Recently I’ve seen a ton of people sharing a provocative Forbes article whose title just about sums it up: “Employees Who Stay In Companies Longer Than Two Years Get Paid 50% Less.” The reasoning? The recession has hit routine pay raises for legacy employees across the board, whereas there are still major incentives to get hired elsewhere. Plenty of people I know have been posting this link across Twitter and Facebook and wondering whether there’s credence to it, and if so, what it means for themselves and the people they hire.
Judging by what I’ve seen from my entrepreneur friends, rampant job-hopping is happening more than it used to even just a few years ago, and even in industries that are growing rather than battered by the recession. One woman I know says she’s been seeing resume after resume with listings of a half-dozen jobs where the applicant spent a year or less. Is this indicative of a flaky employee (or an incompetent one, or one who clashes with management) or is it someone who’s making savvy, calculated moves?
Things have definitely changed. My parents were used to jobs where they could stay for a decade-plus, but they were in law and academia — two fields where staying in the same place for a long time can make a big difference in terms of credibility. But that’s not always the case in some of the sectors that are on the rise both in terms of visibility and hiring power these days. In the tech and media industries in particular, there’s a weird dichotomy between the wide availability of “lateral moves” within a company and the general thinking that if you want to make a big jump in seniority or salary, you’ve got to jump employers as well. (For what it’s worth, this has been true of the ad agency world for decades.) You’re also dealing with a lot of upstart companies where an otherwise routine change in management or strategy can dramatically transform the entire culture of the company.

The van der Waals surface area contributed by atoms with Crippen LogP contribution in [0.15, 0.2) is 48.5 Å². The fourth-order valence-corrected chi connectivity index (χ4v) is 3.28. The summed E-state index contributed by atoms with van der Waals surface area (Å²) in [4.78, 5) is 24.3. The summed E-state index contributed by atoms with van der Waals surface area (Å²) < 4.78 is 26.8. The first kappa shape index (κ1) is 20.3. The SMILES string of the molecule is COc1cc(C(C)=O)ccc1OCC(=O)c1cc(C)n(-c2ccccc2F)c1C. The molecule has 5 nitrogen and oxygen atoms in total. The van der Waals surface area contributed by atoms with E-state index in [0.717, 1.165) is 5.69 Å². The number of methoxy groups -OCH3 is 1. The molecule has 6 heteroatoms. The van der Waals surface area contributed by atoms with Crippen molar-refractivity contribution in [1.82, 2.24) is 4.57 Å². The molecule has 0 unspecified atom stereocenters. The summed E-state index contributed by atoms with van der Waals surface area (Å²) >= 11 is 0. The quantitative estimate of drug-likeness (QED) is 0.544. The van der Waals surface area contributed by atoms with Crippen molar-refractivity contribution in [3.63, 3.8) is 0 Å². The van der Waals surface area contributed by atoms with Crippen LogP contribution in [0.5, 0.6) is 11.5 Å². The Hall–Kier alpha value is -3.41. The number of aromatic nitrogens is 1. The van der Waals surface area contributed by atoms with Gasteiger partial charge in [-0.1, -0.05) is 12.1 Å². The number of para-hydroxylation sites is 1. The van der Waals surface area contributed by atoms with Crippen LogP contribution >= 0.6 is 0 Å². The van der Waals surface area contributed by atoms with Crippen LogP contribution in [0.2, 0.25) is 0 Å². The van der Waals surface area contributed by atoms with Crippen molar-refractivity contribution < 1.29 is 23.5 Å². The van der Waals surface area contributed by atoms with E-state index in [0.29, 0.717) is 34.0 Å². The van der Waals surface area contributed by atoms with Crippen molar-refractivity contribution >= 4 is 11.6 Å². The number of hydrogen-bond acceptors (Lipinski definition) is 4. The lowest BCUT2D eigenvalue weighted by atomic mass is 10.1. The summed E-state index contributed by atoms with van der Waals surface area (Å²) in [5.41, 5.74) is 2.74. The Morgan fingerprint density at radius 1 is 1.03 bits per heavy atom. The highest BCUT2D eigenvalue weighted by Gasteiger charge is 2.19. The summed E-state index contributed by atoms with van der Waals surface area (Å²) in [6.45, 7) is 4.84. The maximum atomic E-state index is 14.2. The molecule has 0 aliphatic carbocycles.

As long as this is the case in the business world (and it may not necessarily be) I expect we’ll see a few things done differently. The standard resume frequently doesn’t tell the whole story, and prospective employers have to 1) spend quite a bit more time interviewing prospective candidates and talking to their references, and 2) take a real interest in their personalities, not just what’s on paper.
When I interviewed for a job at Google, I spent four hours in a series of six straight interviews that exhausted me so much I promptly passed out asleep in my rental car afterward without even leaving the parking lot of the building on the Mountain View campus (true story). I was also somewhat shocked that in one of them — the one with the most senior employee to interview me — more questions were asked about the marathon I’d just run than my entire employment history. At that point in my career, there was a single full-time job on my resume where I’d spent five years. Google’s HR team and my interviewers understood that no matter what, that resume wouldn’t be telling the full story. The company gets it when it comes to the realities of 21st-century employment.
I spent two years at Google, realized the company had grown so large that upward mobility was frustratingly tough (and that the company was so big at that point that, as I’ve said before, creating an emotional connection to your work there was getting much harder), and left for the start-up world. But I loved my time there, exited on a positive note, and my colleagues and managers told me on my last day that the company loves it when “alumni” return, as though they realize that spending time elsewhere for a few years can turn decent employees of the present (well, I hope I was decent) into better employees of the future.
Like I said, Google’s a company that gets it. At least on that note.
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